Companion to Day Eight: Seasickness

About 60% of new sailors get seasick (more women than men). It usually lasts only two or three days, and then you’re fine (unless the weather changes significantly and rapidly – which, at sea, it does). Captain Sol, Ulandin and Oldy are just lucky they don’t get sick.

It’s horrible. If you go below decks, it usually gets worse (plus you’re farther from the railing, which is where your spew is. . . disposed of). But if you’re on deck, all you can see in any direction is the sea. . . the lurching, heaving, tossing sea, which is making you sicker with every swell. It’s a little like realising the seafood is off, but being unable to stop shovelling it in your mouth.

When you throw up, though, it feels fantastic (unless you’ve been doing it a bit, in which case it feels. . . less good). One of my proudest moments at sea was on a rainy day at the beginning of our voyage.

I hadn’t thrown up for about twelve hours, and I was feeling pretty good. The square sails needed to be taken in, so I and my team leader climbed the mast to the very top and began fiddling with ropes. We had to go slow, because we were waiting for another newbie, who was taking her time. I grew sicker and sicker as she hesitated, made conversation, and whined about the cold wind.

The newbie piked completely when it began to rain. She went away. I and the staff guy stayed aloft, clinging on to the slippery sails and tugging on stiff ropes as the wind blew the whole ship from side to side.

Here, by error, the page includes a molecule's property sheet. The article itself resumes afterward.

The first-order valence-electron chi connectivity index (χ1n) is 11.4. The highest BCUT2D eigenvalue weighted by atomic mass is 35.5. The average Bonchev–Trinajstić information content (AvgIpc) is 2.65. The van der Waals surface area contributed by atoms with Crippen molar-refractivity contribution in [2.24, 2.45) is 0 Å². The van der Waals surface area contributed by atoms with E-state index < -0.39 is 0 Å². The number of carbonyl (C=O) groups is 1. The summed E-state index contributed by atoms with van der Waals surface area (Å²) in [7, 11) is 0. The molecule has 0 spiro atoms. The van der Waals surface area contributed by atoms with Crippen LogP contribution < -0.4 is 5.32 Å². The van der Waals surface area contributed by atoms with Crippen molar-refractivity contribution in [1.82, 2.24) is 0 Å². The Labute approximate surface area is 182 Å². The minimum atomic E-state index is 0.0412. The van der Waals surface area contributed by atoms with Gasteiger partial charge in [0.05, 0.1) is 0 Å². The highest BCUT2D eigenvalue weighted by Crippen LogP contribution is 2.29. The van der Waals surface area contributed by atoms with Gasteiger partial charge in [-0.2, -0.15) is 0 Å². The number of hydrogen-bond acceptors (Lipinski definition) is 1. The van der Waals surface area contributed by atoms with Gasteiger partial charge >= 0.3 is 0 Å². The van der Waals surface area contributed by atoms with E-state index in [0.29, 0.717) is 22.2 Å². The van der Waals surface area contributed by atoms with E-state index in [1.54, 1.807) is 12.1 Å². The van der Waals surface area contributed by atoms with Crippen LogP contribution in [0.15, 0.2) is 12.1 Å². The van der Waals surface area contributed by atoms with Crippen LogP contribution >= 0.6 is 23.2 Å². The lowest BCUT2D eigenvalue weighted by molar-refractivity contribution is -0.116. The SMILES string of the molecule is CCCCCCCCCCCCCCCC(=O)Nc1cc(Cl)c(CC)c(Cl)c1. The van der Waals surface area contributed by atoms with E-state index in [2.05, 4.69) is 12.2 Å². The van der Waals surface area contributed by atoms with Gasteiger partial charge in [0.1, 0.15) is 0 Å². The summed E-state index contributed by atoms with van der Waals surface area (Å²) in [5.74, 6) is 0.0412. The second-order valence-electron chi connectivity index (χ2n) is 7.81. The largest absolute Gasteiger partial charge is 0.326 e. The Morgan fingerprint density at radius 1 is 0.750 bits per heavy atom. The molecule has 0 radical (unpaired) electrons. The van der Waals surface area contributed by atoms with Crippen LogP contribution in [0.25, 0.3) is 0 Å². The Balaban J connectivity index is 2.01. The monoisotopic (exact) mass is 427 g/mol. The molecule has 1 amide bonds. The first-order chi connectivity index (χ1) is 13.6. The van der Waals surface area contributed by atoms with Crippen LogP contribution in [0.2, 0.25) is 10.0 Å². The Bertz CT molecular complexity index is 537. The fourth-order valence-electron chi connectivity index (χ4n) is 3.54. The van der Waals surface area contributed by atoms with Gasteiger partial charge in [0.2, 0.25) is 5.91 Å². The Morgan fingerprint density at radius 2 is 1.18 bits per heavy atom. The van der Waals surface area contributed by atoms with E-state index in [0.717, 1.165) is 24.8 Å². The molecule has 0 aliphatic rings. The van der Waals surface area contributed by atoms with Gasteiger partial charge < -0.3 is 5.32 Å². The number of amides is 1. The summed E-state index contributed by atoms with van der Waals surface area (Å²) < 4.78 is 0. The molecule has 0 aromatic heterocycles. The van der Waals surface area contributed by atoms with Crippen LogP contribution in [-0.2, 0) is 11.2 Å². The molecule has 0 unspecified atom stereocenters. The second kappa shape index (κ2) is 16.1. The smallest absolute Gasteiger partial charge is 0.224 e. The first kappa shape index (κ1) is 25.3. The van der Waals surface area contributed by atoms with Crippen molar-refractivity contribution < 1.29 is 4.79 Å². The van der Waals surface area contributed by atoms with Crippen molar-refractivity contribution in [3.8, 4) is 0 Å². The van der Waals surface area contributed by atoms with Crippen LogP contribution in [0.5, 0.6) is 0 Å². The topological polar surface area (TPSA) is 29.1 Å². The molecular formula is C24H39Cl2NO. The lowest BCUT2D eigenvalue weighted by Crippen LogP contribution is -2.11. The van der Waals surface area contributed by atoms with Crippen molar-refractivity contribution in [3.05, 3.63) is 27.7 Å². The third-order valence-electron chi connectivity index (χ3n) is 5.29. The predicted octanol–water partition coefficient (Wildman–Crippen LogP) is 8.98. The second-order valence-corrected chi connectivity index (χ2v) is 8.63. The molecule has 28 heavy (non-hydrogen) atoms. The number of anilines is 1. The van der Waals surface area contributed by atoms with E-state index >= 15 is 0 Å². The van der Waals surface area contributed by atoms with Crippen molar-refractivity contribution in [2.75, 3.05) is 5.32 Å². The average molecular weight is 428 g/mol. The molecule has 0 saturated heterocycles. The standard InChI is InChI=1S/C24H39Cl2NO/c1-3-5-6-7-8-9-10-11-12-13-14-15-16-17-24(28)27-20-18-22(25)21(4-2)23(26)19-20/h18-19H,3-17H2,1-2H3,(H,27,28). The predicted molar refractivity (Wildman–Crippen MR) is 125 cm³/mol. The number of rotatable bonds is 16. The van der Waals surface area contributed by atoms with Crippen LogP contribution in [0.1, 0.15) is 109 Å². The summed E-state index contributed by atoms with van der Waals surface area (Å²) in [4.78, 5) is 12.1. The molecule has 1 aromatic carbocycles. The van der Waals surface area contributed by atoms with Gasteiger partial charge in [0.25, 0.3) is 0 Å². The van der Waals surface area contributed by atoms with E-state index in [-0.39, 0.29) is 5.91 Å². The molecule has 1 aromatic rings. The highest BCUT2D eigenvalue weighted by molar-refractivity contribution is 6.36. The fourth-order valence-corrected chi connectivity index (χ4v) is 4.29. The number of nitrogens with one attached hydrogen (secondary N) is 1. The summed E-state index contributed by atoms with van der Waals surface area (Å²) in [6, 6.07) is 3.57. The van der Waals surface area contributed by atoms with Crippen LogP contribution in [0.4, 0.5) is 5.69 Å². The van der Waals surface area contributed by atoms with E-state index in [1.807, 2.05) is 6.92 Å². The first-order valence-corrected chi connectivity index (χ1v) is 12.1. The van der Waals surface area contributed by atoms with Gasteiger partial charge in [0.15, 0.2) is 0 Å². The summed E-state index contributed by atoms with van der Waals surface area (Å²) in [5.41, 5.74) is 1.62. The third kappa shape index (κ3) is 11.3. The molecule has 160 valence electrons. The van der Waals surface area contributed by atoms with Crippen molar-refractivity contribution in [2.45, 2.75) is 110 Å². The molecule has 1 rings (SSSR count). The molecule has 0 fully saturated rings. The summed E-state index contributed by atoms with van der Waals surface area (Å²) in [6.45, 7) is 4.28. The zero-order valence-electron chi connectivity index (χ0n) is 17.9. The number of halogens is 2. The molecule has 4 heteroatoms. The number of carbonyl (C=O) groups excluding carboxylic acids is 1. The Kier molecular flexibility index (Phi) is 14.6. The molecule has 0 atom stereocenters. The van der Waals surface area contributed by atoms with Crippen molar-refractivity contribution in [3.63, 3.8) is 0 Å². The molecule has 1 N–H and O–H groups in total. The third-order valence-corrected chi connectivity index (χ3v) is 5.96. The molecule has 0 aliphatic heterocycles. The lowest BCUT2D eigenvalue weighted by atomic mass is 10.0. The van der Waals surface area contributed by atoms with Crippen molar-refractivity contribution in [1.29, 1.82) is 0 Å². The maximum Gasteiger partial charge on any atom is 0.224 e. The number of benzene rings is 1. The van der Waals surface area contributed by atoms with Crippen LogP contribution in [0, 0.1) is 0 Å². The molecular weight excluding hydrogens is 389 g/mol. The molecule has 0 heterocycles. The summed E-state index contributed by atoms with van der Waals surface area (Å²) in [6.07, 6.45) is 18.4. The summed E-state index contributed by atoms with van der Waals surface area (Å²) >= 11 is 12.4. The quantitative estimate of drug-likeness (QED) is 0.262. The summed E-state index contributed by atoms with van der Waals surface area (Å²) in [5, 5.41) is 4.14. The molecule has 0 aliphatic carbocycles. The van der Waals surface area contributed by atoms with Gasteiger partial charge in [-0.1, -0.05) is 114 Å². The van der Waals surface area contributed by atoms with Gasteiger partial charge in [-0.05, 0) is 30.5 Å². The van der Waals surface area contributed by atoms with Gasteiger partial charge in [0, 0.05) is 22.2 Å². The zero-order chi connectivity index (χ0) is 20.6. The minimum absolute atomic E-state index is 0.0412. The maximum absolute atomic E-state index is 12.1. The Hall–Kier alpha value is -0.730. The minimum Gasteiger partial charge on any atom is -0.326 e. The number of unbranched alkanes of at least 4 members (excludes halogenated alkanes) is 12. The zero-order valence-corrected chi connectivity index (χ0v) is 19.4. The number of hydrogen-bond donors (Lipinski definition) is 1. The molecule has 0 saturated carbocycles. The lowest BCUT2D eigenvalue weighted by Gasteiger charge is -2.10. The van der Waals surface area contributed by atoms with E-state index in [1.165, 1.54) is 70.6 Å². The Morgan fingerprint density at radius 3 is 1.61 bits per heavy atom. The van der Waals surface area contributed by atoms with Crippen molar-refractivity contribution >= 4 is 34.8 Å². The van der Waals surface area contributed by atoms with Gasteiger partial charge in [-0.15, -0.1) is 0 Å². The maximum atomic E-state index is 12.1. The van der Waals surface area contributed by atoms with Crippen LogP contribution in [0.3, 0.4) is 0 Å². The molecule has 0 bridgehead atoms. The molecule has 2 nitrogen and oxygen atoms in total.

I felt very very cold, then very hot, then very very cold. Also wet. The ropes burned my hands. The sails (hard as plywood) burned my hands. The thread on the sails (like wire) scraped my skin.

And I knew I was going to vomit.

With seconds left, I called out, “Watch under!” and let fly. My vomit spread across my sail and the yardarm directly below me – but the wind is so intense at the top of the mast that the rest blew away.

Then I finished tying up the sail, and THEN I climbed down.

PS For several days, all I ate was crackers. I hate crackers, but the dry saltiness was the most wonderful food to me during that time.

Published by Felicity Banks Books

I write books (mainly adventure fantasy for kids and young adults), real-time twittertales, and a blog of Daily Awesomeness. @Louise_Curtis_ and My fantasy ebook is on sale at

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